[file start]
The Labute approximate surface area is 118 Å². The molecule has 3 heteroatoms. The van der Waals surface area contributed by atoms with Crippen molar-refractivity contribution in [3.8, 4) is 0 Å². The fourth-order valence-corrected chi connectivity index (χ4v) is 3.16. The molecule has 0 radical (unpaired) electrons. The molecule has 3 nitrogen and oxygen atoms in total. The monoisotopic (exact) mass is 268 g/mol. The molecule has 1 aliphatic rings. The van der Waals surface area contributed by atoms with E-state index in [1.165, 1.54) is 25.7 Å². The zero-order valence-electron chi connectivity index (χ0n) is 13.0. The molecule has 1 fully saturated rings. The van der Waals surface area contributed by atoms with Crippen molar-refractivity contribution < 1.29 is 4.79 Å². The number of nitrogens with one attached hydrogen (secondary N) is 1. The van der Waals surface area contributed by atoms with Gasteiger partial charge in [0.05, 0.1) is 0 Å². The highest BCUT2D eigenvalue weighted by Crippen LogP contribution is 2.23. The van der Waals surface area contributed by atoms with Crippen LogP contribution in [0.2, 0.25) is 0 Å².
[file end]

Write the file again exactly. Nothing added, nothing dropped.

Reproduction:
The Labute approximate surface area is 118 Å². The molecule has 3 heteroatoms. The van der Waals surface area contributed by atoms with Crippen molar-refractivity contribution in [3.8, 4) is 0 Å². The fourth-order valence-corrected chi connectivity index (χ4v) is 3.16. The molecule has 0 radical (unpaired) electrons. The molecule has 3 nitrogen and oxygen atoms in total. The monoisotopic (exact) mass is 268 g/mol. The molecule has 1 aliphatic rings. The van der Waals surface area contributed by atoms with E-state index in [1.165, 1.54) is 25.7 Å². The zero-order valence-electron chi connectivity index (χ0n) is 13.0. The molecule has 1 fully saturated rings. The van der Waals surface area contributed by atoms with Crippen molar-refractivity contribution < 1.29 is 4.79 Å². The number of nitrogens with one attached hydrogen (secondary N) is 1. The van der Waals surface area contributed by atoms with Gasteiger partial charge in [0.05, 0.1) is 0 Å². The highest BCUT2D eigenvalue weighted by Crippen LogP contribution is 2.23. The van der Waals surface area contributed by atoms with Crippen LogP contribution in [0.2, 0.25) is 0 Å².